Holland’s extensive, modern network of roads and highways serves as a major asset to companies looking to establish logistics / distribution operations in Europe.  Interlaced with more than 139,000 km of roads, including 3,055 km of limited – access, high – speed motorways, The Netherlands ranks first in the EU and fifth worldwide for the quality of its roads.  This makes Holland a top location for international road freight transportation.  The Dutch rail system is no less impressive, with 3,055 km of network rail with direct connections to inland container terminals and links to destinations across the EU, Scandinavia, and the Middle East.  And thanks to Holland’s three high – speed rail lines and the Betuweroute – the double – track freight railway that connects Rotterdam to the German border – companies have fast, direct access to Europe’s major logistics hub.

Home to award – winning Amsterdam Airport Schiphol and four regional airports that also offer international services, The Netherlands has one of the highest ranking air transport infrastructures in the world.  For 30 years, Amsterdam Airport Schiphol has won almost 200 European and global airport awards from both airline and passenger organizations, making it Europe’s top airport for cargo and passenger transport.  Plus, it’s located within an hour and a half of all major Dutch cities via the country’s dense and sophisticated network of highways and secondary roads.  Holland’s world – class airports combined with its strategic location gives companies a significant edge in reaching millions of consumers across Europe, the Middle East, and Africa.

Home to world – class, deep – water ports, many rivers, and a dynamic network of canals, The Netherlands has the best port infrastructure in the world.  The Port of Rotterdam, Europe’s largest and most important harbor, can reach all major industrial and economic centers in Western Europe in less than 24 hours – providing companies with the perfect springboard into the European market.  The Port of Amsterdam, Europe’s fifth largest port, is another major asset for logistics and distribution operations.  In all, Dutch ports move more than 580 million metric tons annually.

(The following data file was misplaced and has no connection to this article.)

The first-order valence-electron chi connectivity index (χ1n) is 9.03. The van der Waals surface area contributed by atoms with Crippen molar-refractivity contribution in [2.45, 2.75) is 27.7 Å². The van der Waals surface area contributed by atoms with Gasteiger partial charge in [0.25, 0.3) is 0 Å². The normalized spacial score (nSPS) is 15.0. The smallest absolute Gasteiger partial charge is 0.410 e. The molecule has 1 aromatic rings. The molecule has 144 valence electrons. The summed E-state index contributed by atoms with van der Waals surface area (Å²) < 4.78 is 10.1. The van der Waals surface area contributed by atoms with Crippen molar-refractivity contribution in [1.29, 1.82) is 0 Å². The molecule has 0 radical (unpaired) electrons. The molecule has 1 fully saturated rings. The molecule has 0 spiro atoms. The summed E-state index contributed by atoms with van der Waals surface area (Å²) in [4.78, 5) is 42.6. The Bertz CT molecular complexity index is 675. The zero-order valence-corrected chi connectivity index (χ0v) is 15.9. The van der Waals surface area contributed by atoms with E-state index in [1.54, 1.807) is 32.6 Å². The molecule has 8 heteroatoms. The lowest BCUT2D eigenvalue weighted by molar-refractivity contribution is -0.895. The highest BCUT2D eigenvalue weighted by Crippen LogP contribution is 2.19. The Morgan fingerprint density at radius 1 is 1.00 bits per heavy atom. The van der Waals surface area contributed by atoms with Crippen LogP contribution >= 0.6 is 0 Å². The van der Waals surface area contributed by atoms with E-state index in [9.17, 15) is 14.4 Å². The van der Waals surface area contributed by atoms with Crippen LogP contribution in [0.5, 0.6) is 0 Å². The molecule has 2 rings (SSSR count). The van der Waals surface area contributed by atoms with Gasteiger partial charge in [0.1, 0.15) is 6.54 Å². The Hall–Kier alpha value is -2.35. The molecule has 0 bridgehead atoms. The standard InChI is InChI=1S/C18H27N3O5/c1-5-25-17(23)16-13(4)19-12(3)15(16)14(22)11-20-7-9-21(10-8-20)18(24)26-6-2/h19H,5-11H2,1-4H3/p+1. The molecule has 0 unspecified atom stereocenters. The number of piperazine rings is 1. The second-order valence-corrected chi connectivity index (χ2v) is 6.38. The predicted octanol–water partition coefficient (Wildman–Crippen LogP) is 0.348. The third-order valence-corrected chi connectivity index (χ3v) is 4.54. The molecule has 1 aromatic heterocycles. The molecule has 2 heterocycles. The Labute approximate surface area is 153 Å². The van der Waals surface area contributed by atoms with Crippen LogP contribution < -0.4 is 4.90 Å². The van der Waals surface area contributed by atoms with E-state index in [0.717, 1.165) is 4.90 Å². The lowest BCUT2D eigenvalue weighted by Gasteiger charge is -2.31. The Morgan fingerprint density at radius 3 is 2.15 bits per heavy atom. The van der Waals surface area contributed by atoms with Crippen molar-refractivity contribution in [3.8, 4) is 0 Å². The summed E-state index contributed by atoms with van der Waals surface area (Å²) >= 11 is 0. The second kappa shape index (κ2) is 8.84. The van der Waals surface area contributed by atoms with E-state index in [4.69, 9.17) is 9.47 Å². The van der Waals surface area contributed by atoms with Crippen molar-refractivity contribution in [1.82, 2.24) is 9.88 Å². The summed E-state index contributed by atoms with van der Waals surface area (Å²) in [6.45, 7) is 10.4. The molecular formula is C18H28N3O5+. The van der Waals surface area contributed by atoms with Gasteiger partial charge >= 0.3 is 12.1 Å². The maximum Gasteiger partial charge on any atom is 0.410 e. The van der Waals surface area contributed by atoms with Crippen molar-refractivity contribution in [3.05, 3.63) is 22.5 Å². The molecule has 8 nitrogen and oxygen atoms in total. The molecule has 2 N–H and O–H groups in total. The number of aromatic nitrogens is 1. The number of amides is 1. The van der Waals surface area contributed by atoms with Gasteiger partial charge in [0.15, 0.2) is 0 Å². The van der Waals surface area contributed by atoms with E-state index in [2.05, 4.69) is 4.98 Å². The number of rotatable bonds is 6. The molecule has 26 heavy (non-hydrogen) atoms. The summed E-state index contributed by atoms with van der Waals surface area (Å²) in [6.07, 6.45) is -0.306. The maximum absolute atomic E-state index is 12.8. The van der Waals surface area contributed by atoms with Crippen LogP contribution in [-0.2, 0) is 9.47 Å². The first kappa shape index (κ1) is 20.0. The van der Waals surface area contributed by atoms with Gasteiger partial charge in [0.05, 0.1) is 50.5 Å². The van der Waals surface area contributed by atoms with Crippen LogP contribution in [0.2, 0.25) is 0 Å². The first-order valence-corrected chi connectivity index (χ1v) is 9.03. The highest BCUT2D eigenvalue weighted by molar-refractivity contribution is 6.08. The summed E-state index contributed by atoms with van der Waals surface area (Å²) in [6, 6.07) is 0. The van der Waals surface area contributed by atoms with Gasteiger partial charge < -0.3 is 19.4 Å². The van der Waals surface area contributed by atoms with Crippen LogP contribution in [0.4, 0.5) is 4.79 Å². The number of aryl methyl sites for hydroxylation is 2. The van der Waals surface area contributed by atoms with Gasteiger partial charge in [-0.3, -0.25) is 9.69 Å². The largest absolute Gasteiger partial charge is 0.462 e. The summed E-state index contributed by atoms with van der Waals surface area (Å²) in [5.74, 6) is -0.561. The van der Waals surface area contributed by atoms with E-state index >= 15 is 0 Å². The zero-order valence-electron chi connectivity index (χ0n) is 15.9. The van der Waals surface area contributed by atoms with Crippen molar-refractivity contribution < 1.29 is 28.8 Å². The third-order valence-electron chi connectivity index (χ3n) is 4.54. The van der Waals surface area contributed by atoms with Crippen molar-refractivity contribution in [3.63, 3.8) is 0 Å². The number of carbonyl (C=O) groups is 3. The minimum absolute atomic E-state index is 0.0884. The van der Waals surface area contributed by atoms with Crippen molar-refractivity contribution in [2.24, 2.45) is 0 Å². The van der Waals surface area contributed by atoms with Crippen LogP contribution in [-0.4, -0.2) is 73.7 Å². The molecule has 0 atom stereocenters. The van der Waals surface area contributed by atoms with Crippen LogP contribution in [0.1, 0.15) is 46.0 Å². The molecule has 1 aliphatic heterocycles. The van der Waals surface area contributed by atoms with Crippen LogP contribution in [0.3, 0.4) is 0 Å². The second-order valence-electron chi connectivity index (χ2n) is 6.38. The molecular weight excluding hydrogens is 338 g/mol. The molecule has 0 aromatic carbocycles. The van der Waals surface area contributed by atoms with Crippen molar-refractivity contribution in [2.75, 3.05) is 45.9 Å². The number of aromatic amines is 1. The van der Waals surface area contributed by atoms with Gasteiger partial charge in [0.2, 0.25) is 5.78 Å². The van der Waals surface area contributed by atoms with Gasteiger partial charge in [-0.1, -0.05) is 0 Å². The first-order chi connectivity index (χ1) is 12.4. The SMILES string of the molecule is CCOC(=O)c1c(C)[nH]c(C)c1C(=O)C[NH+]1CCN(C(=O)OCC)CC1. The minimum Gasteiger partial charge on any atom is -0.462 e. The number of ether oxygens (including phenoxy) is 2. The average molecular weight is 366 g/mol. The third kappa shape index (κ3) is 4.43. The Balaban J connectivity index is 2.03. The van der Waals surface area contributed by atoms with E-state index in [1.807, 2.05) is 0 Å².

Ranked as the sixth happiest place on earth by the World Happiness Report, The Netherlands has a high standard of living with a lower cost of living than most European countries.  The Netherlands offers a favorable living environment with an exceptional quality of life.  There is a large variety of property to choose from and while rental pricing is somewhat higher than other European countries, it is much lower than European capitals such as London or Paris.  If you choose to buy rather than to rent, interest paid on mortgage is fully deductable from your income tax return, if your property is used as primary residence and you are registered as a resident taxpayer.

What’s more, The Netherlands has a special tax regime for expats – the 30% ruling – which provides a substantial income – tax exemption (up to 30%) for a period of up to 60 months.  The employer may also reimburse certain costs tax free, including international school fees, relocation expenses, and moving allowance up to a certain amount.  This is viewed as a reimbursement of the extra costs that come with living abroad.

  1. YOU CAN’T BEAT OUR LOCATION: We’re no island.  We’re on the continent, close to Europe’s 500 million consumers, not to mention your business customers.
  2. OUR INFRASTRUCTURE IS FIRST CLASS: Our world – class airport, top – ranked seaports, and high – speed road, rail, and broadband networks are second to none.
  3. WE ARE FLUENT IN ENGLISH: Some 90% of Dutch speak English – the language of business worldwide – and many people are multilingual.
  4. WE HAVE AN AWESOME BUSINESS CLIMATE: Just ask Petronas, Basis Bay, Sime Darby, IOI Corporation, and hundreds of other multinationals thriving in Holland.
  5. WE ROLL OUT THE ORANGE CARPET: The Netherlands Foriegn Investment Agency offers free, confidential services to make starting up, rolling out, and expanding your company easy in The Netherlands.